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Notting Hill

Review by Elias Savada
Posted 28 May 1999

  Directed by Roger Michell.

Starring Julia Roberts, Hugh Grant,
Hugh Bonneville, Emma Chambers, James Dreyfus,
Rhys Ifans, Tim McInnerny, and Gina McKee.

Written by Richard Curtis.

A week after the Force landed with an fx-tive $100 million-plus comes this bright, romantic comedy that should float to a strong second-place finish behind you know what. And after last week’s lackluster The Love Letter, Notting Hill posts the brightest love missive since last year’s Shakespeare in Love. Yes, this new Julia Roberts-Hugh Grant collaboration is a few notches below Marc Norman and Tom Stoppard’s brilliant, Oscar-winning screenplay, but Richard Curtis’ breezy script echoes the eccentric camaraderie of his Academy Award-nominated Four Weddings and a Funeral five years ago, while adding some bumble-headed situations that reflect on the Bean character that Curtis created with Rowan Atkinson. The lunatics and fringe dwellers all belong to the handsome yet shy William Thacker (Grant), and they proffer him advice for the lovelorn, some outrageous blind dates, and bad cooking. Anna Scott, the fabulously beautiful and successful American actress portrayed by Roberts, is surrounded by her professional associates and aides on location in London, but nary a friend in sight; for all the glory bestowed on her, she is sketched as a terribly lonely character, devoid of confidants, failed in her relationships, and vulnerable to the tabloids and paparazzi that chase her down every street. Director Roger Michell (Persuasion) pushes the piece along at a brisk pace that belies the film’s slightly over-stayed length and fabricated ending. The audience still loved it and gave it a hearty round of applause as the end credits rolled up.

William is a struggling pessimist living in the heart of Notting Hill, a quaint West London suburb that caters to small shops, street stalls, antique collectors, and particularly William’s struggling travel book store. He shares a nearby flat with Spike (Rhys Ifans), one of the more memorable characters in the film. He’s a scrawny, dirty flunkie whose every ditsy action and dimly-lit utterance is a comic gem, a genetic defect from his dinosaur ancestors, the ones with pea-sized brains. Even his feet look like they once walked through tar pits. As William suggests to Anna, "There’s no excuse for him." Later he plays amateur shrink to probe his roommate’s woes. After his analysis no one would ever mistake this masturbating Welshman for a professional.

Anna and William meet early and their on-off-on-off relationship has its hits and misses, to play along with a baseball analogy, as you wonder if William will strike out or hit one out of the park as the film is tied in regulation and then goes on those few innings too long in search of some last minute heroics. Curtis has written some very snappy dialogue which frames Roberts’ dazzling teeth and Grant’s gorgeous gray eyes. And the writer makes their romantic repartee believable in its charming awkwardness. After all, some guys who meet a stunning movie star are lucky to get her autograph; William’s good fortune spots him a live-in screen princess, a dream threatened only by the lovers’ insecurities and the intrusive media at his doorstep.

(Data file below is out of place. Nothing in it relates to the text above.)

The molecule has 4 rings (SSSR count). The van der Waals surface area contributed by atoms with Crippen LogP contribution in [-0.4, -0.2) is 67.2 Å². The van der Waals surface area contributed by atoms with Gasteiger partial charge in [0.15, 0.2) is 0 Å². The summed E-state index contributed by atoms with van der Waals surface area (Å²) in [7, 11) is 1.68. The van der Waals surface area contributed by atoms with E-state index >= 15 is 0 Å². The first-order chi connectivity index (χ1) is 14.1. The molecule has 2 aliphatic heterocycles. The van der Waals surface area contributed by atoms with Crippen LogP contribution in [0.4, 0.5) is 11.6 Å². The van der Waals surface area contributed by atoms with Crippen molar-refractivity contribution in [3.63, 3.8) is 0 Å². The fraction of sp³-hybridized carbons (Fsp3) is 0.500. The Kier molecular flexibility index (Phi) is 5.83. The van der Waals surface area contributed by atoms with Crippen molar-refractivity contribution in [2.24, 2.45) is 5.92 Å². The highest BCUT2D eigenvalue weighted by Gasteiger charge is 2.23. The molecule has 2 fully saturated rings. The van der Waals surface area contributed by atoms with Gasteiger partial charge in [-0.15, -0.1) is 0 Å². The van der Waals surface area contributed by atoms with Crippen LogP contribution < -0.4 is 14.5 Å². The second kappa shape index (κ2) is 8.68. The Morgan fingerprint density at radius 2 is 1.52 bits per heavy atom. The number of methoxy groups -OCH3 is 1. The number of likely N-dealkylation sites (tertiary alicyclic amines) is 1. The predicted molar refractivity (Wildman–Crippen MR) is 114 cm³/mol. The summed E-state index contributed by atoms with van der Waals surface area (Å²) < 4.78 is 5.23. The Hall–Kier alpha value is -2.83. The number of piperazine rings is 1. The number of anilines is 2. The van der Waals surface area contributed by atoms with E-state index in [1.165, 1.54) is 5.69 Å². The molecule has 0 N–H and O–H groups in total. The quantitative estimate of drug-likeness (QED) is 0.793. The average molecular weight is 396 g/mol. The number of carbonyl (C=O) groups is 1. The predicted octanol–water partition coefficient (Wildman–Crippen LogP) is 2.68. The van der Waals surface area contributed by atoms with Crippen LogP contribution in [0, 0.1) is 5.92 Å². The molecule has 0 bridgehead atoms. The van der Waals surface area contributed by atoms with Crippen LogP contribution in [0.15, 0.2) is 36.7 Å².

Their drop-dead good looks are surrounded by the gold-toothed Spike; Bernie (Hugh Bonneville), a failing stockbroker -- with a passing resemblance to Rowan Atkinson -- initially oblivious to the fame of Anna as he engages in a humorous conversation about her career; Honey (Emma Chambers), William’s orange-flavored sister with googly eyes, her teeth and hair scattered to the ends of the earth; Max (Tim McInnerny) and his wheelchair-dependent wife Bella (Gina McKee), still in love after many years, despite his affinity to destroy any meal he tries to cook. Other small parts, even if just for a few seconds of screen time, make an impression, including Roger Frost as an annoying customer looking for popular novels in William’s non-fiction bookstore. Matthew Modine and Alex Baldwin pop up uncredited, the former sharing a film-within-a-film segment opposite Anna. Baldwin plays an acquaintance of Anna’s who broadly paints "Ugly American" and funks out William (signaled on the soundtrack by Al Green warbling "How Can You Mend a Broken Heart").

It’s real easy to admire Notting Hill, the movie and Notting Hill, the location. Late in the film, William strolls down picturesque Portobello Road among the tourist and tradesmen as the seasons change around him (just like in the car commercials). In this compressed sequence, the pedestrians zoom by, but I spotted a pregnant woman at the start of the walk. The same lady pops up a few moments later with her unborn child now a toddler, much like an old vaudeville routine featuring a long hand ladder with the same person on both ends. Another small gem in a pocketful of ‘em.

There are endearing moments and memorable characters. It’s heart-warming and heartfelt. All the running gags work, including one involving William masquerading as a unprepared reporter for Horses and Hounds while interviewing the cast of Helix, Anna’s latest sci-fi epic. Notting Hill is whimsical and light, fresh and quirky. Quite engaging and quietly appealing.

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